UN World Food Programme

Online Intern From The Field: Daniel’s Diary from Malawi

During his online internship with WFP Students, Daniel Arukwe Johansen wrote in an op-ed that, “WFP does perhaps the world’s most important job”. When he visited WFP operations in Malawi while studying abroad this past spring, he experienced first-hand the truth of what he’d written. “From refugee camps to primary schools, from climate change to food security, I got to see the breadth of the work WFP and the UN does for some of the world's poorest and most vulnerable people”, he said.  “It was very exciting, very intense and incredibly motivating”.

Here’s his diary from the experience.

 Day 1:  Dzaleka refugee camp
Less than three hours after I arrived at the WFP headquarters in Lilongwe, the capitol of Malawi, I found myself on the way to a refugee camp in Dzaleka, about one hour outside Lilongwe. At the Dzaleka refugee camp, WFP is responsible for food distributions to over 15,000 refugees who have fled from Rwanda, Congo, Burundi and Somalia due to war and political unrest.

Driving through an arid landscape dotted with only the occasional shrub on the way to the camp, I saw the sun’s reflection on the roof-top solar panels of some office buildings in the distance. Beyond, I glimpsed what appeared to be a stretch of settlements. This was Dzaleka refugee camp.

As we got closer, I saw clear signs that this was no ordinary African village.The buildings with solar panels turned out to be the administration building for the refugee camp. The administration area was surrounded by high wire fence with the UNHCR flag waving high inside. The camp itself though was open, meaning that there were no fences or barriers of any kind around it. This was quite different than what I had expected. 

Once inside the camp area, however, you could easily mistake Dzaleka for being any Malawian village. Temporarily constructed shacks called low houses made up the majority of the camp. There were lots of people everywhere. It surprised me to see so many children in the camp, but I was heartened to hear that the vast majority of these children are enrolled in the camp’s primary school. One teacher told me that over 3,000 (!) kids are enrolled in the camp’s school, and that the numbers are increasing every month. 

Everyone working around me seemed incredibly focused. There was a population count while I visited the camp, which is when new refugees are registered and given new ration cards. Each family receives a ration card for a month of food from WFP; the ration card registers the number of members in each family,

It was difficult for me to see families with four or five children, knowing that many of these families had traveled a distance equivalent to Oslo to Rome on foot just to get to the safety of the camp.  That’s nearly 1,560 miles or  2,511 kilometers! Amidst the incredible uncertainty of these refugees’ lives, it was very good to see that the refugees at the camp at least had access to health care, food and schooling. This gives me hope that they’ll have a brighter future.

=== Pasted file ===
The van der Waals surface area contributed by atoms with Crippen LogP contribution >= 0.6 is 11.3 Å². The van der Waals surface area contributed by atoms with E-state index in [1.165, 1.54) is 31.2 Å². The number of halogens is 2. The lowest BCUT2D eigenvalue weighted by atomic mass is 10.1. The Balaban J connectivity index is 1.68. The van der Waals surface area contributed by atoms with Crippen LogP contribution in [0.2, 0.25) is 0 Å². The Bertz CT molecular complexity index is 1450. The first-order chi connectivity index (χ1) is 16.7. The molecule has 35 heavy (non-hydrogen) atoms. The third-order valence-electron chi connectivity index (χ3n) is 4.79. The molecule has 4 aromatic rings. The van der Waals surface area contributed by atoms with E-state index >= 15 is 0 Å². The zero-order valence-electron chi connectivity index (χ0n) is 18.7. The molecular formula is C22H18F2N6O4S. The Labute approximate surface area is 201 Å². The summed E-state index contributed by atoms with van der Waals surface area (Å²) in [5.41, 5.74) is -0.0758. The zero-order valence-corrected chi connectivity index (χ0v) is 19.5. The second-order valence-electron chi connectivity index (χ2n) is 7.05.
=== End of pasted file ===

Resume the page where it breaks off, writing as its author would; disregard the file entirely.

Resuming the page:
Day 2: Support for education
Next day in the field, we visited the small town of Kasungu, a few hours outside the capital. WFP runs several projects in the area, including a school meals programme. The principal, Synica Phiri, at Chambidzi Primary School told me how they work together with volunteers from the community to prepare and serve food at school. Parents from the surrounding villages make the porridge, serve it and clean up afterwards - no small task at a school with nearly 1,500 students!

At first, I worried I might seem a bit frightening to the children. Eventually, however, they warmed up to me and were eager to be photographed. It was clear that the distribution of the school meal is a highlight of the day. The students Nyuma Piri Banadara and Edward, both twelve years old, told me that the food they get at school makes it easier for them to concentrate all day and that it makes the school a better place to learn. The WFP school meals programme in Malawi started in 1999. Today, the programme reaches over 600,000 children in 679 schools across the country with a nutritious meal.

This school meals programme is just one of many projects where WFP works to improve the nutrition of children. It was incredibly exciting to see how childhood nutrition programmes like this work in the field.

During my visit with WFP, I traveled to several more schools supported by WFP’s school meals programme and saw many other types of food and nutrition projects. I would fill a whole book, however, if I tried to write down all that I saw and learned.

I can, however, summarize that the job being done by WFP and its partners in Malawi affect thousands of lives every day. Without exaggeration, I can say that the efforts to fight hunger in Malawi give thousands of people a better and easier life.
 
Daniel Arukwe Johansen